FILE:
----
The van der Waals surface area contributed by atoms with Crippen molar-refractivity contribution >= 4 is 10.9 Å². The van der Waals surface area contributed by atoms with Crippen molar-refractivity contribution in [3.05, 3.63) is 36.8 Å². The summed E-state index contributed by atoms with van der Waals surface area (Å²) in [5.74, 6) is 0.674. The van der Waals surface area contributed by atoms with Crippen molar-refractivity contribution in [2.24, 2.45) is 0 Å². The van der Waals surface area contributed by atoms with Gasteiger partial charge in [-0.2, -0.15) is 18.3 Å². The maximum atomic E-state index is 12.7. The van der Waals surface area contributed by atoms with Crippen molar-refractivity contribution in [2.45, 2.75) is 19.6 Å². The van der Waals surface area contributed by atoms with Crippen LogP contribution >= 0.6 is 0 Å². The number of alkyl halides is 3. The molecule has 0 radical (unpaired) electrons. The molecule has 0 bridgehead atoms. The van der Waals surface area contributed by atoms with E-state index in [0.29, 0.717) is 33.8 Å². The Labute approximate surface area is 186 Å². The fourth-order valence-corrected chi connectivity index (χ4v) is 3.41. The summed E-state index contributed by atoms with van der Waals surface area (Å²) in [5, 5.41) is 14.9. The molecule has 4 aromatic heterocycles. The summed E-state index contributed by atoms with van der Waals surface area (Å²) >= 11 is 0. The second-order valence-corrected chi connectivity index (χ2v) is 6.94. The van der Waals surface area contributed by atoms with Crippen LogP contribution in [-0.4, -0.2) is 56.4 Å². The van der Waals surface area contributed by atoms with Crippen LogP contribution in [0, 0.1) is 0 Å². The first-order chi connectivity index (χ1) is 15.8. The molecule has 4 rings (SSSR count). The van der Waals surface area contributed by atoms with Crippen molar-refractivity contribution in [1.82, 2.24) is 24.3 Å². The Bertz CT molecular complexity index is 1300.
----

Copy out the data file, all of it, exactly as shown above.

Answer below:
The van der Waals surface area contributed by atoms with Crippen molar-refractivity contribution >= 4 is 10.9 Å². The van der Waals surface area contributed by atoms with Crippen molar-refractivity contribution in [3.05, 3.63) is 36.8 Å². The summed E-state index contributed by atoms with van der Waals surface area (Å²) in [5.74, 6) is 0.674. The van der Waals surface area contributed by atoms with Crippen molar-refractivity contribution in [2.24, 2.45) is 0 Å². The van der Waals surface area contributed by atoms with Gasteiger partial charge in [-0.2, -0.15) is 18.3 Å². The maximum atomic E-state index is 12.7. The van der Waals surface area contributed by atoms with Crippen molar-refractivity contribution in [2.45, 2.75) is 19.6 Å². The van der Waals surface area contributed by atoms with Crippen LogP contribution >= 0.6 is 0 Å². The number of alkyl halides is 3. The molecule has 0 radical (unpaired) electrons. The molecule has 0 bridgehead atoms. The van der Waals surface area contributed by atoms with E-state index in [0.29, 0.717) is 33.8 Å². The Labute approximate surface area is 186 Å². The fourth-order valence-corrected chi connectivity index (χ4v) is 3.41. The summed E-state index contributed by atoms with van der Waals surface area (Å²) in [5, 5.41) is 14.9. The molecule has 4 aromatic heterocycles. The summed E-state index contributed by atoms with van der Waals surface area (Å²) >= 11 is 0. The second-order valence-corrected chi connectivity index (χ2v) is 6.94. The van der Waals surface area contributed by atoms with Crippen LogP contribution in [-0.4, -0.2) is 56.4 Å². The van der Waals surface area contributed by atoms with Crippen LogP contribution in [0, 0.1) is 0 Å². The first-order chi connectivity index (χ1) is 15.8. The molecule has 4 rings (SSSR count). The van der Waals surface area contributed by atoms with Crippen molar-refractivity contribution in [1.82, 2.24) is 24.3 Å². The Bertz CT molecular complexity index is 1300.